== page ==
Discussions about the distribution of EU funds are in their infancy. They are not part of the CJC regulations. But it’s likely that it will play a strong part in how those EU prosperity funds are managed. One could foresee a situation where CJCs give much more leverage to the local government family because the City and Growth deals are very much a creature of Westminster, rather than Welsh Government. It’s not always about hierarchy, but about interplay between the agencies. As with other regional arrangements, the CJC will come to this council with its budget requirements. That has to be funded by this council, in the same way we currently fund the City Deal and the Educational Achievement Service. These actually try to leverage in greater funding to our area – by operating at scale, these things should give us greater economic clout and enable us to procure more funding and investment into the region.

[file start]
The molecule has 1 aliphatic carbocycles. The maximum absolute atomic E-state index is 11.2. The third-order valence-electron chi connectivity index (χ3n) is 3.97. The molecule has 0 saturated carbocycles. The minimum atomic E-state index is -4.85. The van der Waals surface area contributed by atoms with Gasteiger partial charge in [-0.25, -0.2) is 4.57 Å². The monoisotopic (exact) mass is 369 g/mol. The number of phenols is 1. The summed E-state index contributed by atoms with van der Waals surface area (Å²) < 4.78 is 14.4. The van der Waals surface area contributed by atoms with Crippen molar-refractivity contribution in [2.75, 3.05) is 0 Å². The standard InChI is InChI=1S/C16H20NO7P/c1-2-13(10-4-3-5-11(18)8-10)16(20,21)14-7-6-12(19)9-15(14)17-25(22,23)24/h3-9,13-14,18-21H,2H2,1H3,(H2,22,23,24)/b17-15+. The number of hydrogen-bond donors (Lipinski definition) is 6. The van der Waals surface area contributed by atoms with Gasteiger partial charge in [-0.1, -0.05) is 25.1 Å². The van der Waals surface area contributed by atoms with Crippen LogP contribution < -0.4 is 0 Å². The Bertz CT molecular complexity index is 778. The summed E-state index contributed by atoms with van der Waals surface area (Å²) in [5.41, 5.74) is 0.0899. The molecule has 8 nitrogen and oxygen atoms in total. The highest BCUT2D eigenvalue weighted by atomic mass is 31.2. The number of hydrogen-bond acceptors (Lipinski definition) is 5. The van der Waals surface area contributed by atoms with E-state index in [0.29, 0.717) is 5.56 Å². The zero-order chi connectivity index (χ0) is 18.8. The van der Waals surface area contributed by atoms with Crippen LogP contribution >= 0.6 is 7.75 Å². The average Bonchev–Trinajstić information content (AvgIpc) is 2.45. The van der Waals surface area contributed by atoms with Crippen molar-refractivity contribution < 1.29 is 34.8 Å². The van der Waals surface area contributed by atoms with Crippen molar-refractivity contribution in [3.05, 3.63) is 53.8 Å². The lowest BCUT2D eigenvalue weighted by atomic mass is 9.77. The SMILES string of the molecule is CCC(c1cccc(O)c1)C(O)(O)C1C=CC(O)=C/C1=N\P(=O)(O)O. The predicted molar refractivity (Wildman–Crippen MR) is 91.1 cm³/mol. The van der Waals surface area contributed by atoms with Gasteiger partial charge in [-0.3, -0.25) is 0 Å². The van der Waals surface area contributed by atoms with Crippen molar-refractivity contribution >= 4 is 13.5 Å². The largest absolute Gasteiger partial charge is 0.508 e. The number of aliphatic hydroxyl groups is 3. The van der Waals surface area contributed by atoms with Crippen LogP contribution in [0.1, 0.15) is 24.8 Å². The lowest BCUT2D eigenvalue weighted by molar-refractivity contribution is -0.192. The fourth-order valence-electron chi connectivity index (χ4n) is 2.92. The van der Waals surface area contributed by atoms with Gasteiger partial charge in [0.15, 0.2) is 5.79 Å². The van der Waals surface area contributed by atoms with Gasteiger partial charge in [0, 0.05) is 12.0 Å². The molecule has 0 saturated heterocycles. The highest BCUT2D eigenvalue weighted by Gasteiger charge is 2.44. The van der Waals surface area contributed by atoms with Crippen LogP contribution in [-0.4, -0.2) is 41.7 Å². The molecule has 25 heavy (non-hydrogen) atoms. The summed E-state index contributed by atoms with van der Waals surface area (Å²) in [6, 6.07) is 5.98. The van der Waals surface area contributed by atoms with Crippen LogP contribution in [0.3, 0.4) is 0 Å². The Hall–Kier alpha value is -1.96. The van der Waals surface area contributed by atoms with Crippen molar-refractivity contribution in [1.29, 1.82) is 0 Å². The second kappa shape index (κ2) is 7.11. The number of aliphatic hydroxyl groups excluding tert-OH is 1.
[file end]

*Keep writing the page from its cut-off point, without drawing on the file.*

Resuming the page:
How will this extra tier of government be presented to the public during the current financial and health issues, and how do you think they will respond?
In terms of messaging and the public reception, CJCs are being legislated and created by Welsh Government. As a council, we have expressed concerns about them in our consultations. They are a policy of Welsh Government.
The Capital City Deal has entirely neglected Monmouth in improving/installing a public transport service. What guarantees are there that the CJC will correct this? As we will fund this, will we receive extra funds from Welsh Government to help?